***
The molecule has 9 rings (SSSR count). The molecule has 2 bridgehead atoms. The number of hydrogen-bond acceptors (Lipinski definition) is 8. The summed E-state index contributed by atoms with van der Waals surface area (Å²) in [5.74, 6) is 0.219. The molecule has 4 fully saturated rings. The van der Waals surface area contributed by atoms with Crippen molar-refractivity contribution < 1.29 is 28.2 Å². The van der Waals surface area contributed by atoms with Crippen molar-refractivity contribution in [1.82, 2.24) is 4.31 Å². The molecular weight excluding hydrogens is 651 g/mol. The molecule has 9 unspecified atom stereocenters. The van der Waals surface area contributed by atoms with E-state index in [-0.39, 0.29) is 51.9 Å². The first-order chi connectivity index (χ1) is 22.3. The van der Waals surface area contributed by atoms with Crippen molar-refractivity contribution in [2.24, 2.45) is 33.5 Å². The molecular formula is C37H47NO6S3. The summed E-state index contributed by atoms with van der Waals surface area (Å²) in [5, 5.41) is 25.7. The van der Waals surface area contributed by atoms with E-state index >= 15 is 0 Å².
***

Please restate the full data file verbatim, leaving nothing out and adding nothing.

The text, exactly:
The molecule has 9 rings (SSSR count). The molecule has 2 bridgehead atoms. The number of hydrogen-bond acceptors (Lipinski definition) is 8. The summed E-state index contributed by atoms with van der Waals surface area (Å²) in [5.74, 6) is 0.219. The molecule has 4 fully saturated rings. The van der Waals surface area contributed by atoms with Crippen molar-refractivity contribution < 1.29 is 28.2 Å². The van der Waals surface area contributed by atoms with Crippen molar-refractivity contribution in [1.82, 2.24) is 4.31 Å². The molecular weight excluding hydrogens is 651 g/mol. The molecule has 9 unspecified atom stereocenters. The van der Waals surface area contributed by atoms with E-state index in [-0.39, 0.29) is 51.9 Å². The first-order chi connectivity index (χ1) is 22.3. The van der Waals surface area contributed by atoms with Crippen molar-refractivity contribution in [2.24, 2.45) is 33.5 Å². The molecular formula is C37H47NO6S3. The summed E-state index contributed by atoms with van der Waals surface area (Å²) in [5, 5.41) is 25.7. The van der Waals surface area contributed by atoms with E-state index >= 15 is 0 Å².